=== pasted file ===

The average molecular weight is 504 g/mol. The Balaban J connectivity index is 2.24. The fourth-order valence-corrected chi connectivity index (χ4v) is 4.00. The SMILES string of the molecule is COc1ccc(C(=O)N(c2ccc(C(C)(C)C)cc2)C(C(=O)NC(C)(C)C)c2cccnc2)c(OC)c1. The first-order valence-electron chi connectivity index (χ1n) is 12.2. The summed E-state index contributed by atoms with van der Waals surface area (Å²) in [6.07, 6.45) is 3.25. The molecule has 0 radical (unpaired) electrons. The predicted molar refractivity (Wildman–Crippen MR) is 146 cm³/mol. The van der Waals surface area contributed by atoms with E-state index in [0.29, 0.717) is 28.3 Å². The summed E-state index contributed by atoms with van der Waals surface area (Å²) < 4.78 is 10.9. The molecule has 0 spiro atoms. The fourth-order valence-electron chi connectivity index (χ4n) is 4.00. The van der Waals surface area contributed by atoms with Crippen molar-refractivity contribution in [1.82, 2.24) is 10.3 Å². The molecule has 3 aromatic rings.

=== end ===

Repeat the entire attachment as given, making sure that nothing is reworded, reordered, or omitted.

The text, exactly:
The average molecular weight is 504 g/mol. The Balaban J connectivity index is 2.24. The fourth-order valence-corrected chi connectivity index (χ4v) is 4.00. The SMILES string of the molecule is COc1ccc(C(=O)N(c2ccc(C(C)(C)C)cc2)C(C(=O)NC(C)(C)C)c2cccnc2)c(OC)c1. The first-order valence-electron chi connectivity index (χ1n) is 12.2. The summed E-state index contributed by atoms with van der Waals surface area (Å²) in [6.07, 6.45) is 3.25. The molecule has 0 radical (unpaired) electrons. The predicted molar refractivity (Wildman–Crippen MR) is 146 cm³/mol. The van der Waals surface area contributed by atoms with E-state index in [0.29, 0.717) is 28.3 Å². The summed E-state index contributed by atoms with van der Waals surface area (Å²) < 4.78 is 10.9. The molecule has 0 spiro atoms. The fourth-order valence-electron chi connectivity index (χ4n) is 4.00. The van der Waals surface area contributed by atoms with Crippen molar-refractivity contribution in [1.82, 2.24) is 10.3 Å². The molecule has 3 aromatic rings.